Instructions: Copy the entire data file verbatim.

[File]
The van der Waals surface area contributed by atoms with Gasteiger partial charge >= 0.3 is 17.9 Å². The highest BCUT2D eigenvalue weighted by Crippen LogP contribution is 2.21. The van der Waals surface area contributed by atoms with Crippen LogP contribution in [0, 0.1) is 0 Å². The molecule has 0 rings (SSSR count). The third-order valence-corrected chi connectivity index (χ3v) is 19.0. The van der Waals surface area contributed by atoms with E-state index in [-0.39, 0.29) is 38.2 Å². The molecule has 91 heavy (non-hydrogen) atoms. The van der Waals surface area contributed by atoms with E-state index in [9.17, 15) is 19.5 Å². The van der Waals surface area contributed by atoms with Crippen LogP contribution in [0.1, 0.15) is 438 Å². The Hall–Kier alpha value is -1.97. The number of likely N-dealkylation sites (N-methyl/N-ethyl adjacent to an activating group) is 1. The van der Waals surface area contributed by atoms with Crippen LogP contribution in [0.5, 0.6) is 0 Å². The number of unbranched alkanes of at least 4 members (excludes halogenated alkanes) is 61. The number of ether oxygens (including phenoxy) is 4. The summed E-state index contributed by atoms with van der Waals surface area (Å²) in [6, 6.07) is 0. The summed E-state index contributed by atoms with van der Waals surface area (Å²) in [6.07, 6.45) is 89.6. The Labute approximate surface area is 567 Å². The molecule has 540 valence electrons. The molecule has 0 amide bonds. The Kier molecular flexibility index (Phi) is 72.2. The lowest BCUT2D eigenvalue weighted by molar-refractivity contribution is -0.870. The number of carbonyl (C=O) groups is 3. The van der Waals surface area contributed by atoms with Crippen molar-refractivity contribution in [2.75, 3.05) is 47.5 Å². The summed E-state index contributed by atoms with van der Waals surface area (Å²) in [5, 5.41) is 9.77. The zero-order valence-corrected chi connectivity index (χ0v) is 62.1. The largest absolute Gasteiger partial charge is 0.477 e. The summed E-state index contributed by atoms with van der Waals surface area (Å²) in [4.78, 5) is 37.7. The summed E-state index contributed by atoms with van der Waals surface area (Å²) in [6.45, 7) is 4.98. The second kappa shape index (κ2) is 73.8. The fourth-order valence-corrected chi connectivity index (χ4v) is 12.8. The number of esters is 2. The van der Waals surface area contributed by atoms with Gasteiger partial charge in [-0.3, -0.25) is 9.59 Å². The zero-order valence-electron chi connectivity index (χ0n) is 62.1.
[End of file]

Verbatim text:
The van der Waals surface area contributed by atoms with Gasteiger partial charge >= 0.3 is 17.9 Å². The highest BCUT2D eigenvalue weighted by Crippen LogP contribution is 2.21. The van der Waals surface area contributed by atoms with Crippen LogP contribution in [0, 0.1) is 0 Å². The molecule has 0 rings (SSSR count). The third-order valence-corrected chi connectivity index (χ3v) is 19.0. The van der Waals surface area contributed by atoms with E-state index in [-0.39, 0.29) is 38.2 Å². The molecule has 91 heavy (non-hydrogen) atoms. The van der Waals surface area contributed by atoms with E-state index in [9.17, 15) is 19.5 Å². The van der Waals surface area contributed by atoms with Crippen LogP contribution in [0.1, 0.15) is 438 Å². The Hall–Kier alpha value is -1.97. The number of likely N-dealkylation sites (N-methyl/N-ethyl adjacent to an activating group) is 1. The van der Waals surface area contributed by atoms with Crippen LogP contribution in [0.5, 0.6) is 0 Å². The number of unbranched alkanes of at least 4 members (excludes halogenated alkanes) is 61. The number of ether oxygens (including phenoxy) is 4. The summed E-state index contributed by atoms with van der Waals surface area (Å²) in [6, 6.07) is 0. The summed E-state index contributed by atoms with van der Waals surface area (Å²) in [6.07, 6.45) is 89.6. The Labute approximate surface area is 567 Å². The molecule has 540 valence electrons. The molecule has 0 amide bonds. The Kier molecular flexibility index (Phi) is 72.2. The lowest BCUT2D eigenvalue weighted by molar-refractivity contribution is -0.870. The number of carbonyl (C=O) groups is 3. The van der Waals surface area contributed by atoms with Crippen molar-refractivity contribution in [2.75, 3.05) is 47.5 Å². The summed E-state index contributed by atoms with van der Waals surface area (Å²) in [5, 5.41) is 9.77. The zero-order valence-corrected chi connectivity index (χ0v) is 62.1. The largest absolute Gasteiger partial charge is 0.477 e. The summed E-state index contributed by atoms with van der Waals surface area (Å²) in [4.78, 5) is 37.7. The summed E-state index contributed by atoms with van der Waals surface area (Å²) in [6.45, 7) is 4.98. The second kappa shape index (κ2) is 73.8. The fourth-order valence-corrected chi connectivity index (χ4v) is 12.8. The number of esters is 2. The van der Waals surface area contributed by atoms with Gasteiger partial charge in [-0.3, -0.25) is 9.59 Å². The zero-order valence-electron chi connectivity index (χ0n) is 62.1.